Danedri Thompson
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The Spring Hill Board of Education approved an $32 million budget that includes a slight mill level decrease during a meeting and budget public hearing on Monday night. The slightly reduced mill rate – from 66.561 last year to 65.432 – translates into about a $14 annual savings for the owner of a $122,000 home in the Spring Hill School District and about $18 for the owner of a $150,000 home in the district.
Bart Goering told board members that the Spring Hill School District is the only district in the Johnson County in which the mill levy is trending down. For example, the De Soto School District’s mill levy has increased more than 14 mills within the last 10 years for a total levy 83.979. Blue Valley has increased its levy by 10.300 for a total levy of 71.030. Gardner-Edgerton has increased its mill levy by 2.99 in the last 10 years for a total levy of 79.539, and in Shawnee Mission, the total mill levy is 57.178 – an increase of more than five mills in 10 years.
“If someone is thinking about buying a home or starting a business, that’s significant in how much tax they’re going to pay in our district,” Goering said.
Doug Schwinn, school finance director, said the Spring Hill district is the only district in Johnson County and maybe the entire state that doesn’t have a capital outlay fund. The fund is generated through a mill levy that district voters struck down in the ballot box.
The lack of a capital outlay fund was of concern to the sole resident who spoke during the budget public hearing.
Charlene Novakovich told the board she is employed by the district and is a district taxpayer and parent. She said voters that struck down the board’s authority to tax for a capital outlay fund were horribly misinformed.
“I really want to say to the community of Spring Hill: You need to get better informed about what the capital outlay is and what it funds,” she said.
The fund is primarily used to fund buildings and grounds and can not be used for teacher salaries by state statute, she said.
Schwinn said the district had close to $3 million in its capital outlay fund when it lost its taxing authority six years ago.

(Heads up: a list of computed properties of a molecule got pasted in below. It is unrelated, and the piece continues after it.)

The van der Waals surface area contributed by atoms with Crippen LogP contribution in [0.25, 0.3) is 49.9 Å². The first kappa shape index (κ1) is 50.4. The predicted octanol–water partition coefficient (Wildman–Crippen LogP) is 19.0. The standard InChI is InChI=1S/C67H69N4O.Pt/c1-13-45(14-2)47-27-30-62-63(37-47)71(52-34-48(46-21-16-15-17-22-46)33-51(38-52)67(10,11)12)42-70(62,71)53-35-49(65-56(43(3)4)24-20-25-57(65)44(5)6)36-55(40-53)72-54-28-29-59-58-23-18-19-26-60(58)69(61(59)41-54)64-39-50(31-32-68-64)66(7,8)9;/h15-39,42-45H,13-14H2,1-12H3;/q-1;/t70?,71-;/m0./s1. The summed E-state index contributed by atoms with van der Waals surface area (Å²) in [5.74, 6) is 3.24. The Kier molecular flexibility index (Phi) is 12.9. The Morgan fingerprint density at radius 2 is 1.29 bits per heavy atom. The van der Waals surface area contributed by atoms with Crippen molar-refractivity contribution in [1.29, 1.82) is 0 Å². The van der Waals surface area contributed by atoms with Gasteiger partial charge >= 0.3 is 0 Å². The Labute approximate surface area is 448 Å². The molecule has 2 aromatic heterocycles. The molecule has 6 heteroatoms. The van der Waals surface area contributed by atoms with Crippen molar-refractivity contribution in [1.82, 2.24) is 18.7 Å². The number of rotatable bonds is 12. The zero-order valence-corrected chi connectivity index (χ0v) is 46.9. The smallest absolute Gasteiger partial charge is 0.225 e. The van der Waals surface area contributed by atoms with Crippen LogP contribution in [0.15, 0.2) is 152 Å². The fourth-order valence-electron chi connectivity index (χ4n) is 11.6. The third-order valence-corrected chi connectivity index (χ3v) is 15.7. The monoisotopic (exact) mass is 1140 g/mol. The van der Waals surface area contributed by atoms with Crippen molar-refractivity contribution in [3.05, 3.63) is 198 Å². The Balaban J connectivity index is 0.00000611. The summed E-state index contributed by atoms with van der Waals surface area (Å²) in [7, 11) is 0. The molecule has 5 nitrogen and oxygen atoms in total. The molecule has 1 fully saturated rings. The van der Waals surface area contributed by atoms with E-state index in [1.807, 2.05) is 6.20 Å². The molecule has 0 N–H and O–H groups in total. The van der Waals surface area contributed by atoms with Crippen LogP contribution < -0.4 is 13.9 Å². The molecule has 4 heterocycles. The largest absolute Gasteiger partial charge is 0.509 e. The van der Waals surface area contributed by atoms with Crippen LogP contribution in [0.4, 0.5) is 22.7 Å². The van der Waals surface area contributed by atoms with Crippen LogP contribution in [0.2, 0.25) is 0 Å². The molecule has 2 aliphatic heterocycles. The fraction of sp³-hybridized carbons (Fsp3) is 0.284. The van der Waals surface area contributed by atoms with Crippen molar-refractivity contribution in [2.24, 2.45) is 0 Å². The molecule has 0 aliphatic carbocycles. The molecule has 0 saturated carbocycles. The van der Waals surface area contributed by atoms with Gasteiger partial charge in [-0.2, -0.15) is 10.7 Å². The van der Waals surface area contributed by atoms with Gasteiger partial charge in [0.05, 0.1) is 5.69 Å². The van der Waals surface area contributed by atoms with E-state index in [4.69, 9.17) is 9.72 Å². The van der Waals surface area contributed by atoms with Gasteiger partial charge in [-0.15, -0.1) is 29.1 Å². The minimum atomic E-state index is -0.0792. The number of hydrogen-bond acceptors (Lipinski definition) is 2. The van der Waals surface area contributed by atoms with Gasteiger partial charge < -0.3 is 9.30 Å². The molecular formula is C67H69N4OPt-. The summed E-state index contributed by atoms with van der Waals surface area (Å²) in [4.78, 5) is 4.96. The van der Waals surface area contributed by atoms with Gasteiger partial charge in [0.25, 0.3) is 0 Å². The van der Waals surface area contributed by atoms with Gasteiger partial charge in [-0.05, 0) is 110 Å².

“Once that fund was no longer renewed, we delayed a lot of items,” he said. “We’ve worked real hard to stretch that $3 million as long as we could. I’m still amazed we still have money in that fund.”
Goering said Spring Hill ranks near the bottom statewide in funds spent per pupil. During the 2008-2009 school year, the district spent approximately $11,191 per pupil. That number dropped to $9,710 in 2009-2010 and will fall again to $9,507 in next year’s budget.
Although near the bottom in expenditures per student, Goering said Spring Hill stacks up well against other districts in the area and the state.
“I think the biggest thing you have to look at is what you’re doing with the money,” he said.
Of the $32 million budget approximately 57 percent will be used for instructional purposes, Goering said. Approximately 1 percent goes towards general administration. Eleven percent will be used for debt service and another 8 percent will be used for maintenance and operations.
Of the $18 million general fund budget, state aid will fund more than $14.2 million of it. Local patrons will provide the rest.
Schwinn said he feels confident that the budget will be able to withstand up to another $100 worth of cuts to base state aid per pupil if state revenues continue to decline.
“We do have some reserves,” Schwinn said. “If things go south real fast, we do have plans in place to address that.”
Goering said if all goes well, the district will be able to set aside funds in this year’s budget to bolster its cash reserves. He is optimistic there won’t be much deeper cuts to public education.
“The last two revenue reports (from the state) haven’t been that bad,” Goering said. “I’m hoping we’ll get into February and we’ll see a little bit of a turnaround.”
Budget information can be found online at www.usd230.org/ourdistrict/budget.